In 2005, the Christie cancer centre was in deficit, failing its patient waiting targets, and at risk of merger with a larger NHS Trust.
Therefore, a business approach has been used to transform the cancer centre into a performance-driven and high-achieving organisation. The nine strategic objectives are: to improve clinical outcomes, to develop a network of services and an ambitious programme of cancer research, to ensure the best possible patient experience, to demonstrate excellent clinical quality and financial and operational management, to develop a nationally recognised programme of cancer education, to be an excellent employer and to recruit excellent employees. In particular, Caroline Shaw, the chief executive, has a strong track record of improving patient care through reform and modernisation and has made an influential and lasting impact to NHS and cancer patients through her drive, creativity and exceptional leadership. In just three years, waiting times have been dramatically reduced and patient experience has improved.
The structural, performance and cultural changes at the Christie have been achieved through dedicated collaboration between managers and clinicians, driving service improvements. This has enabled us to pilot Service Line Management, with clinicians identifying opportunities to improve care and reduce costs. Clinicians and managers have worked together to re-organise our wards by cancer type to provide greater specialist care; provide a new assessment unit for faster, more efficient assessment of patients; and create a new research division and new education directorate. Additionally, Lean techniques, balanced scorecards, and monthly performance management meetings across the entire organisation have been introduced and implemented.
The Christie was the first hospital in the country to be awarded the highest risk management level by the NHS Litigation Authority in 2006, confirming it has the safest systems in place for patient care. An ambitious five-year strategy which breaks new ground and is set to transform treatment and care for cancer patients has also been implemented. A £75 million investment plan over the next two years includes a new £35 million patient treatment centre, which will contain the largest early clinical trials unit in the world - and a unique network of £17 million Christie radiotherapy centres in other parts of the area to deliver treatment closer to people’s homes. In 2008 the Christie received a double ‘excellent’ for services and use of resources in the national ‘Health Check’ results, was rated fourth best hospital in the country in the national patient survey, and was highly commended in the national ‘Acute Healthcare Organisation of the Year Award’. It was also the first hospital in the North West of England to introduce robotic surgery. The Christie also became the first UK hospital to be invited to join the Organisation of European Cancer Institutes (OECI) in June 2007. Caroline originally trained as a midwife and won the ‘North West Inspiring Woman of the Year’ 2007 award (public sector) in recognition of her achievements and the significant benefits they have brought to cancer patients.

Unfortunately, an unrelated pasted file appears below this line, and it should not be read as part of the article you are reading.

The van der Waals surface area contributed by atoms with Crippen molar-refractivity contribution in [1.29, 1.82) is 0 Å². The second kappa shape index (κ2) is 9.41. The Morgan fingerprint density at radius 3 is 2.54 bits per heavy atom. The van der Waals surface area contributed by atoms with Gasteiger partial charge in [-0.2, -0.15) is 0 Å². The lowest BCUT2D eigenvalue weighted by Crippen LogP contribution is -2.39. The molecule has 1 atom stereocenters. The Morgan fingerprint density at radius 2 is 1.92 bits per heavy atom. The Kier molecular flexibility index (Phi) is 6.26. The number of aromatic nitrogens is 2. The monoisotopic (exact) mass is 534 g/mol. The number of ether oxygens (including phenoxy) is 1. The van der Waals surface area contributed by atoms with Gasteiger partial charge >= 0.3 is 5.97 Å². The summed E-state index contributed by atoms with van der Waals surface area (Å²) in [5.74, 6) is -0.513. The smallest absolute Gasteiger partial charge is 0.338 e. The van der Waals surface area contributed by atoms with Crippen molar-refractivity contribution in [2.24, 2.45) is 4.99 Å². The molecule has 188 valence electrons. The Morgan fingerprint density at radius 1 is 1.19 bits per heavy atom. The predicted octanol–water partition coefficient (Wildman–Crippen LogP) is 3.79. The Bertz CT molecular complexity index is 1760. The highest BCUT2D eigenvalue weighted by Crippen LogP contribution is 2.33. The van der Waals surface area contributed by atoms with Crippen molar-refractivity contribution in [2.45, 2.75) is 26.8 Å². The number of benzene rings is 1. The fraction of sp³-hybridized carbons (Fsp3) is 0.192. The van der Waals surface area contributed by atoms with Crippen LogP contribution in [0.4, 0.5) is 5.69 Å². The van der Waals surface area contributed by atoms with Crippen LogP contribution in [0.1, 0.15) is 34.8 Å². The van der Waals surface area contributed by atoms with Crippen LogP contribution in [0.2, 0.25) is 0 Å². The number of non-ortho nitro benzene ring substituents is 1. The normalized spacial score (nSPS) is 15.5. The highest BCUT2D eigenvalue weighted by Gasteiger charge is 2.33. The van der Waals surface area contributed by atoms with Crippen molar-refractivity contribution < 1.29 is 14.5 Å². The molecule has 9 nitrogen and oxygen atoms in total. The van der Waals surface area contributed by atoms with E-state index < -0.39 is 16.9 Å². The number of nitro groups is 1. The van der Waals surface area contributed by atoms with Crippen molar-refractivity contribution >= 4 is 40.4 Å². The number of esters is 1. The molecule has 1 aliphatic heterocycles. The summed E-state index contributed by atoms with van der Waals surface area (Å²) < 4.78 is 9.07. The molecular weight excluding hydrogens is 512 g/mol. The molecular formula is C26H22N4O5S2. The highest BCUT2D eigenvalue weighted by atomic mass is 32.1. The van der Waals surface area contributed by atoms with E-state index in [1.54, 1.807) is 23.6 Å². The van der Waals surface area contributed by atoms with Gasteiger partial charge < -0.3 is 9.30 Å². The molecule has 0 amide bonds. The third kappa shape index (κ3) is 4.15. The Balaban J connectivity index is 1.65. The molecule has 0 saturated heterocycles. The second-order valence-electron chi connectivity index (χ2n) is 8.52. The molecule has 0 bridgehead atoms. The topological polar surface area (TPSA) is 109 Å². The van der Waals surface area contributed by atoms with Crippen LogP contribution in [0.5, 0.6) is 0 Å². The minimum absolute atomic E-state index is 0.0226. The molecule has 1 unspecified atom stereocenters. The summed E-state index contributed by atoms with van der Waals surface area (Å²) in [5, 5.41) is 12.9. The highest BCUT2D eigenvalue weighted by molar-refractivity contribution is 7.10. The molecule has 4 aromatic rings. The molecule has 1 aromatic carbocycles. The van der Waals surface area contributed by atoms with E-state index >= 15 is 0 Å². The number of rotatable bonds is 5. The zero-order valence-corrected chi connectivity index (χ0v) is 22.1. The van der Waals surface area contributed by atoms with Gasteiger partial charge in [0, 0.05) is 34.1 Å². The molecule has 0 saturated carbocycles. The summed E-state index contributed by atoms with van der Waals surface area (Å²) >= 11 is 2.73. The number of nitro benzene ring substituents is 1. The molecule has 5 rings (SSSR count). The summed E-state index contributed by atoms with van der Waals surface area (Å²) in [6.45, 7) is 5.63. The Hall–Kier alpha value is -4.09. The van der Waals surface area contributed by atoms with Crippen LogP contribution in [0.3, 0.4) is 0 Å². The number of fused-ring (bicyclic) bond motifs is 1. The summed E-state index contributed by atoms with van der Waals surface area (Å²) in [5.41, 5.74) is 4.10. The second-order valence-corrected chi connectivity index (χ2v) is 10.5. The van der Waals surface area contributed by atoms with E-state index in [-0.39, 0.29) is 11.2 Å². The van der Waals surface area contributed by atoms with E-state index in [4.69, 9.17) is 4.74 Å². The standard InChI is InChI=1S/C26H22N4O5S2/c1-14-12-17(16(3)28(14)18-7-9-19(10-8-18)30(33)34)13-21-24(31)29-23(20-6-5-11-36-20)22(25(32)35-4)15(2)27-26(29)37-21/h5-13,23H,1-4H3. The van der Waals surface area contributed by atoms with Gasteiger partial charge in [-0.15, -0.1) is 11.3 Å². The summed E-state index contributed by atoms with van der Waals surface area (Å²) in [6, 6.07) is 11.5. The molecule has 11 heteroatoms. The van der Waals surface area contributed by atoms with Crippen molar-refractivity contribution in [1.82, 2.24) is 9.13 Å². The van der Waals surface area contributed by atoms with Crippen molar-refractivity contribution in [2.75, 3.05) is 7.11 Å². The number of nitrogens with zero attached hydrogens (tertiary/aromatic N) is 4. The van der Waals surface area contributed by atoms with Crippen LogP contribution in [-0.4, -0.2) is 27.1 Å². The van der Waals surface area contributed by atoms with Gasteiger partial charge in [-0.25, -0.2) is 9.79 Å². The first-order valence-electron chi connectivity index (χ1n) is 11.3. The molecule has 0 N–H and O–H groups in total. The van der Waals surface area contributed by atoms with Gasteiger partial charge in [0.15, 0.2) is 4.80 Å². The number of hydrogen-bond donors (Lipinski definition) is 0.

|Award category:||leadership and change|
|Sector:||Public health and social welfare/affairs|
|Type of activity:||new services or new technologies|
|Keywords:||Cancer research and education, cultural changes, hospital|
|Short English description:||The strategic objectives are: to improve clinical outcomes, to develop a network of services and an ambitious programme of cancer research, to ensure the best possible patient experience, to demonstrate excellent clinical quality and financial and operational management, to develop a nationally recognised programme of cancer education, to be an excellent employer and to recruit excellent employees|
|Organisation:||Christie NHS Foundation Trust|
|Level of government:||national level|
|Size of organisation:||>100|
|Number of people involved:|
|EU membership:||EU member|